Some things never change. This morning we crawled out of bed around 10:00 so the Dog Walker could get to his basketball game at the church by 10:15. I’ve admitted in the past to being a basketball junkie, but there are sometimes when I’d probably be better off if I just stayed home. We sent him off at 10:10 in our orange and rust colored 1970 Chevy truck so he wouldn’t be late. By the time I got myself and Baby Doll dressed and out the door it was pushing 10:30. We arrived at the game during half-time so it was relatively easy to find a comfortable seat in the overflow. I unzipped Baby Doll’s coat and we settled ourselves in for an exciting second half.
Dog Walker has been playing basketball since he was about seven or eight, but the game stresses him out and he forgets the rules or throws a shot from half court instead of setting up a play. For 17, he’s a big kid; almost 6’3" and 300 pounds, with large hands and size 14 shoes. He’s been actively involved in sports for most of his life. Did I ever mention that he’s Autistic? I’ve never allowed my kids to be quitters and just because he is Autistic, that doesn’t exempt him from those rules.
The Jr. Jazz games he played when he was little were pure torture for his mother. He didn’t understand the rules or instructions from the coaches so he would just run back and forth about 10 feet behind the others boys, screaming and crying his frustrations the entire time. If you didn’t know better, you might just assume that he was upset because no one would give him the ball. He didn’t really speak until he was about eight and then he couldn’t carry on a real conversation until he was ten. All through that time, he still played basketball with some very patient coaches. Each time a new season began I made sure I spoke with each parent and coach, "My son is Autistic. Hopefully he won’t say anything weird or inappropriate to your son. Please let me know if he causes problems."
Then there were the games. He would complain or pout or cry and sometimes all three at the same time. Every game required me to make that long trip around the court at some point during the game to talk with him and help him settle down. For the first 3 or 4 games of every season he would yell at me from the floor, "I hate you! I hate this game! Mom MAKES me play basketball! This is NOT fun!" Most parents just gave me a sympathetic smile and secretly breathed a sigh of relief that they could stay in their seats.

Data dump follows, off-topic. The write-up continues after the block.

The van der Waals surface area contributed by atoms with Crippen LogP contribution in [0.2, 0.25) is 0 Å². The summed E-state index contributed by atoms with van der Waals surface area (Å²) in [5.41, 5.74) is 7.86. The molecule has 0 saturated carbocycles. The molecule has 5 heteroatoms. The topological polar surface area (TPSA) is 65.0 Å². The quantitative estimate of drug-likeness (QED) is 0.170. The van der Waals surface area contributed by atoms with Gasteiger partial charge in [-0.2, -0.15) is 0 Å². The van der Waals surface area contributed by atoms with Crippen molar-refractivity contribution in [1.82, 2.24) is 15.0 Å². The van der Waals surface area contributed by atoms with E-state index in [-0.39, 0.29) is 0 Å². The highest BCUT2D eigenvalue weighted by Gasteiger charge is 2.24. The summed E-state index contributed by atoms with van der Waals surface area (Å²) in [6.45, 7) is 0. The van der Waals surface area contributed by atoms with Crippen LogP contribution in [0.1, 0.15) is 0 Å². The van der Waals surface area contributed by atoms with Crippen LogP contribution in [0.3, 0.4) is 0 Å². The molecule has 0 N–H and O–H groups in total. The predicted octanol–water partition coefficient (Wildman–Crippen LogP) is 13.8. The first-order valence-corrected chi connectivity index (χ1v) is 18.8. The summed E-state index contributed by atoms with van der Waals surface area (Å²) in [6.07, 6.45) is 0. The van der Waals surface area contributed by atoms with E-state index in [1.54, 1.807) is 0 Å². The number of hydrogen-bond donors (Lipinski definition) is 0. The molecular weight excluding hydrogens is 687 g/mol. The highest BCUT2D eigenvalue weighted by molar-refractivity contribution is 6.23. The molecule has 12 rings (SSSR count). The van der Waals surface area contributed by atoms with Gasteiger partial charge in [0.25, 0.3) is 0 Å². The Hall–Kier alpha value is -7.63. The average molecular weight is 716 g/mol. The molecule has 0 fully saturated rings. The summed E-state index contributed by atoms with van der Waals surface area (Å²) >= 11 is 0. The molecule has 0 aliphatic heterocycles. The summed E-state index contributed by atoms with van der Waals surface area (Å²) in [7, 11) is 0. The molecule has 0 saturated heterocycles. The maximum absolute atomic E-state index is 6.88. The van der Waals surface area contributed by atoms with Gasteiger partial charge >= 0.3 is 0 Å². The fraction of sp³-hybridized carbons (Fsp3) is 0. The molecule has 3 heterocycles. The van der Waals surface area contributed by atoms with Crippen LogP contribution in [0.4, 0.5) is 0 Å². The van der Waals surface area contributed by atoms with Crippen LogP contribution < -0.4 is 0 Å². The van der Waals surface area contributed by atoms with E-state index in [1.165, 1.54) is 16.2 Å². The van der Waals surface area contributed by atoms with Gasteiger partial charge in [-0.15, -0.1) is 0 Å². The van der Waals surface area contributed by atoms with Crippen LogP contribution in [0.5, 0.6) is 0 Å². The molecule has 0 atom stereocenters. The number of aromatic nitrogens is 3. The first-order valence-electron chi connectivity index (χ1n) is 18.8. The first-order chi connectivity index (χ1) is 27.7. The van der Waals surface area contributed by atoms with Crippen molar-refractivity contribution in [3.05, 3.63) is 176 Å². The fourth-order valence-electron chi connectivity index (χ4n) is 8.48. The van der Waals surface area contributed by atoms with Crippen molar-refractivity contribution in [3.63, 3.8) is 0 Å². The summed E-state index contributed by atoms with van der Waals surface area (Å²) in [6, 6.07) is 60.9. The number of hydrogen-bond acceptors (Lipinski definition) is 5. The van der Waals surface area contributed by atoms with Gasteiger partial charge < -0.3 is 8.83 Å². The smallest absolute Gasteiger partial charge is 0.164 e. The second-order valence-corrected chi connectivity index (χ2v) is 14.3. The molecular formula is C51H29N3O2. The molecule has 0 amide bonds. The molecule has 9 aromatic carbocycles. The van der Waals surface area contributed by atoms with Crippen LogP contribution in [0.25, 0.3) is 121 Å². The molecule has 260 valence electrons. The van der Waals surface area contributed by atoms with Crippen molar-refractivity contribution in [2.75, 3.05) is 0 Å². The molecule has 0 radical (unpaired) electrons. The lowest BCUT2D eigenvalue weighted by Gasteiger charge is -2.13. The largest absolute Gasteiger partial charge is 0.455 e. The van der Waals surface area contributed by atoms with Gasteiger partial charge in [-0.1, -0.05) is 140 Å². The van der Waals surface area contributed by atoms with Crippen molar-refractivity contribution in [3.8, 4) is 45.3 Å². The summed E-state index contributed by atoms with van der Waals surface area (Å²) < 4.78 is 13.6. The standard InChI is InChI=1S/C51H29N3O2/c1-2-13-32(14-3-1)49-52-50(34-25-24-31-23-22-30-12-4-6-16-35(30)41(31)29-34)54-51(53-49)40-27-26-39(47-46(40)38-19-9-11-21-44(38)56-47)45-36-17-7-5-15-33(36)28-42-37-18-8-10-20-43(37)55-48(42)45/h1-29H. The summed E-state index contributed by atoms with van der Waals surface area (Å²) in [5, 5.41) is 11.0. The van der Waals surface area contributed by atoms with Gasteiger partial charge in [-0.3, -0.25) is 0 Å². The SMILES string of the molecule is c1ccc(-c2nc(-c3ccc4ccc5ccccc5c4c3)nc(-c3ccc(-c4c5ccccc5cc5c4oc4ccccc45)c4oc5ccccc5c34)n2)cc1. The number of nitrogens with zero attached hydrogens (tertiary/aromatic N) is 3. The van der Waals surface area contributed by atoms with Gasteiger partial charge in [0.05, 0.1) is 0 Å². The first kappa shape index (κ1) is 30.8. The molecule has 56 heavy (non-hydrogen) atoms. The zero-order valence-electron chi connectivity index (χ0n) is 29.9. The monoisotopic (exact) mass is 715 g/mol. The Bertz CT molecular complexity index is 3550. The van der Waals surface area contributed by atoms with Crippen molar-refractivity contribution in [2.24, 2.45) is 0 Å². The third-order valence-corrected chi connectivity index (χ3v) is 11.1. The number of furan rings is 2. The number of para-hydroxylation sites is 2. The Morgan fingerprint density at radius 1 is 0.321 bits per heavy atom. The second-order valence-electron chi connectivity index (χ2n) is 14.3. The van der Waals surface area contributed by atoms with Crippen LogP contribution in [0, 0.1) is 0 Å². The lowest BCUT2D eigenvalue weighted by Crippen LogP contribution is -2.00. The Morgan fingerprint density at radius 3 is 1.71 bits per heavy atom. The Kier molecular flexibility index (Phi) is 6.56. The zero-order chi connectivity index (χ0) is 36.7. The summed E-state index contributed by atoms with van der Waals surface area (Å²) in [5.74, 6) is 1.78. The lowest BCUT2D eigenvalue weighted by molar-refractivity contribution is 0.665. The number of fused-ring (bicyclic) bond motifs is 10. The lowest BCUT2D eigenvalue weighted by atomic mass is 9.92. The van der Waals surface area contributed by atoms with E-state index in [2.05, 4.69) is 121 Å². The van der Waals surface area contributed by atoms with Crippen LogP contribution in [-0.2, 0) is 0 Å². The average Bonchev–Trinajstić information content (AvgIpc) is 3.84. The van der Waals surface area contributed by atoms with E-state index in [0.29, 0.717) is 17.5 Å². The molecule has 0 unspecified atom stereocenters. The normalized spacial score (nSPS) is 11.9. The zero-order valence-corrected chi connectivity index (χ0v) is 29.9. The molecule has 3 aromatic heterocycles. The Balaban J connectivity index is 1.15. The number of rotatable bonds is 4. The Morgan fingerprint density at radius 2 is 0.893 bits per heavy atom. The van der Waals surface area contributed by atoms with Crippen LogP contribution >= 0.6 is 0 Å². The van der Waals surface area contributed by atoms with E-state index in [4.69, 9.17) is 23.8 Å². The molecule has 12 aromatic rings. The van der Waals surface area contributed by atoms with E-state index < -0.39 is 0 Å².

As a sometime coach and parent, I yelled encouragement and occasional corrections from my seat in the bleachers. This would bring even more comments from my son, "Stop it, Mom! I don’t want to play anymore!" Or my personal favorite, the primal "Arrgghh!" But he always kept running and moving, chasing the other boys and the basketball. A single shot on Saturday would keep him happy all week.
When he was 14, I quit signing him up to play. Church ball was cheaper and more convenient, and sometimes I could miss a game, knowing that our friends and neighbors were there being supportive. So, back to today’s game…halftime ended and my son took the court with his friends. A neighbor assured me he had been doing well with lots of rebounds and blocks. They ran back and forth, back and forth with my son trailing a little, but obviously a big part of the game. He tossed a few up but they bounced off the rim. I could see the frustration building, but he kept on running.
He finally picked up a rebound and tossed it in for two points. Usually that would be enough to keep him happy for the rest of the day, but not this time.
About 30 seconds later he tried putting up another one and he got hacked on the arm. A whistle blew. "Number 11, on the shot, shooting two!" My Dog Walker made his way to the foul line. The first shot was up…and swished the bottom of the net without going through the hoop. On the second try he managed to hit the rim, but the rebound fell to the other team. As he turned to run with his teammates down the floor, I almost missed it. "You shouldn’t have come!" he shouted in my direction. Some things never change.